Innovation is a State of Mind #6 #cong17

By Dr. Sue Redmond

Sue Redmond #6 Innovation Is A State of Mind

Innovation is a state of mind. It can be a catalyst for the growth and success of your business, and help you to adapt and grow in the marketplace. Being innovative does not only mean inventing. Innovation can mean changing your business model and adapting to changes in your environment to deliver better products or services.

A substantial challenge that faces society today is our ability to maintain positive wellbeing and mental health in the face of increasing demands of a globalised society and digital workplace. Additionally, as more people explore their wellbeing their desire to be connected to a company that shares their values will increase. 

Work by Graziotin et al., (2014) with 42 participants investigated the relationship between the affective states, creativity, and analytical problem-solving skills of software developers. The results reveal that happy developers do in fact problem solver better in terms of their analytical abilities. However, the same was not necessarily true for their creativity. 

Among the many skills required for software development, developers must possess high analytical problem-solving skills and creativity for the software construction process. According to psychology research, affective states—emotions and moods—deeply influence the cognitive processing abilities and performance of workers, including creativity and analytical problem solving.  They argue that for over 30 years now a goal by many companies has been to make software developers happy so that it supports creativity and productivity (Drell, 2011; Google Inc., 2014; Stangel, 2013). 

If the people on the project are good enough, they can use almost any process and accomplish their assignment. If they are not good enough, no process will repair their inadequacy—‘people trump process’ is one way to say this.

Cockburn & Highsmith (2001, p.131)

Indeed, moods and emotions play a role in nearly all human interactions and workplaces. They influence how people collaborate and how these collaborations spark creative conversations and ideas. We are far more emotional than logical in our decision-making despite sometimes feeling otherwise. Therefore, knowing how to tap into those emotions and harness them for creativity and innovation is useful. 

Most workplaces require the interweaving of many skills, in particular analytical problem-solving skills and creativity. Both of these are cognitive processing abilities. Some cognitive processes have been shown to be deeply linked to the affective states of individuals (Ilies & Judge, 2002). Referring to “any type of emotional state . . . often used in situations where emotions dominate the person’s awareness” (VandenBos, 2013).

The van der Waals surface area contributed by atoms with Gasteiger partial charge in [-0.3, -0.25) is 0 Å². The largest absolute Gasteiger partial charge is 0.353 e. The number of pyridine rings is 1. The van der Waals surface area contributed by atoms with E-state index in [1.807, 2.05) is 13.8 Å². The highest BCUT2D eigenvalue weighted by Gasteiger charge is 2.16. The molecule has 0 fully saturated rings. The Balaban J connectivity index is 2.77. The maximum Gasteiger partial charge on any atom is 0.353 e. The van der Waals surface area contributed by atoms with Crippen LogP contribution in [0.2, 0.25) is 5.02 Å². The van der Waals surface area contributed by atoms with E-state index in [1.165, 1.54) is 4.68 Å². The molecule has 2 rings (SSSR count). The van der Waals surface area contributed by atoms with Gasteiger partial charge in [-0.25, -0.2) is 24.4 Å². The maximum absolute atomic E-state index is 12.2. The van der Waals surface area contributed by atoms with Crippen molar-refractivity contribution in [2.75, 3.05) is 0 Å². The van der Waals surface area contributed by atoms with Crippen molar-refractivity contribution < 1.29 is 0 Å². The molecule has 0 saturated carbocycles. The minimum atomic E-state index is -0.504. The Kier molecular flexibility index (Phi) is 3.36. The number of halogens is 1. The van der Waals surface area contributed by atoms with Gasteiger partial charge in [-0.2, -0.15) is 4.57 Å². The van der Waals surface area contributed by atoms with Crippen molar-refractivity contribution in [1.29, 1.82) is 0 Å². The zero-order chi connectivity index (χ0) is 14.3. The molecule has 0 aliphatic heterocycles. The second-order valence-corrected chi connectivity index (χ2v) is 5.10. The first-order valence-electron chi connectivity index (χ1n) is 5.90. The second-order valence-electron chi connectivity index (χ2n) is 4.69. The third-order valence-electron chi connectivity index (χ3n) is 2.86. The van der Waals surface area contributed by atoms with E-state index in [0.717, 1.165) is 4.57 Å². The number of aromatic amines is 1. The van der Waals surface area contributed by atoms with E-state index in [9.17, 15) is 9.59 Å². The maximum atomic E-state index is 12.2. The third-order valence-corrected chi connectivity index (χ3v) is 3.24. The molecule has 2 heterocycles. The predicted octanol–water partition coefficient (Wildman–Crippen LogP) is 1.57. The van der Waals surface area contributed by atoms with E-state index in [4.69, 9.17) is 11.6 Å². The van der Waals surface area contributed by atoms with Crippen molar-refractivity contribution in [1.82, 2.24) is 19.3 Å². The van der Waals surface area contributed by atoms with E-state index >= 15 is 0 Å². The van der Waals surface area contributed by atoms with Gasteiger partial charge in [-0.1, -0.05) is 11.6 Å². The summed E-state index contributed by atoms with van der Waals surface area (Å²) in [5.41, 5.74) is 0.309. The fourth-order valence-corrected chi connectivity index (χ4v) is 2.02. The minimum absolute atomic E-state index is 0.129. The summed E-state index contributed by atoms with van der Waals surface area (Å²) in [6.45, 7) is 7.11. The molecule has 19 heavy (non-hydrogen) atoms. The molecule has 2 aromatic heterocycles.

Distinguishing between two modes of creative and analytic problem solving: convergent and divergent thinking (Cropley, 2006; Csikszentmihalyi, 1997), which map roughly onto analytic problem solving and creativity studies. Divergent thinking leads to no agreed-upon solutions and involves the ability to generate a large quantity of ideas that are not necessarily correlated (Csikszentmihalyi, 1997). Convergent thinking involves solving well-defined, rational problems that often have a unique, correct answer and emphasizes speed and working from what is already known, which leaves little room for creativity because the answers are either right or wrong. 

According to a meta-analysis on the impact of affective states on creativity (in terms of creative outcomes), positive affective states lead to a higher quality of generated ideas than do neutral affective states, but there are no significant differences between negative and neutral affective states or between positive and negative affective states (Baas, De Dreu & Nijstad, 2008). Similarly, Lewis, Dontcheva & Gerber (2011) provided evidence for higher creativity under induced positive and negative affective states, in comparison to non-induced affective states. While Forgeard (2011) showed that participants who were low in depression possessed higher creativity when negative affective states were induced, and no benefits were found in the participants when positive affective states were induced. Finally, research by Sowden & Dawson (2011) found that the quantity of generated creative ideas is boosted under positive affective states, but no difference in terms of quality was found in their study. 

This suggests at least the potential for either positive or negative states of mind to be creative and innovative. It is true to say that when we as a human species face great challenges and hardship we also face a great opportunity to disrupt and change. Additionally, when we experience positive states of joy and happiness we are creative. The research points to us having more ideas than when in negative states of mind. It would appear that the only state of mind that lacks creativity is one where apathy exists. Practical advice around innovation is, either be fired up about a negative situation to drive change or happy enough to have the curiosity to see opportunities. 

CongRegation © Eoin Kennedy 2017 eoin at congregation dot ie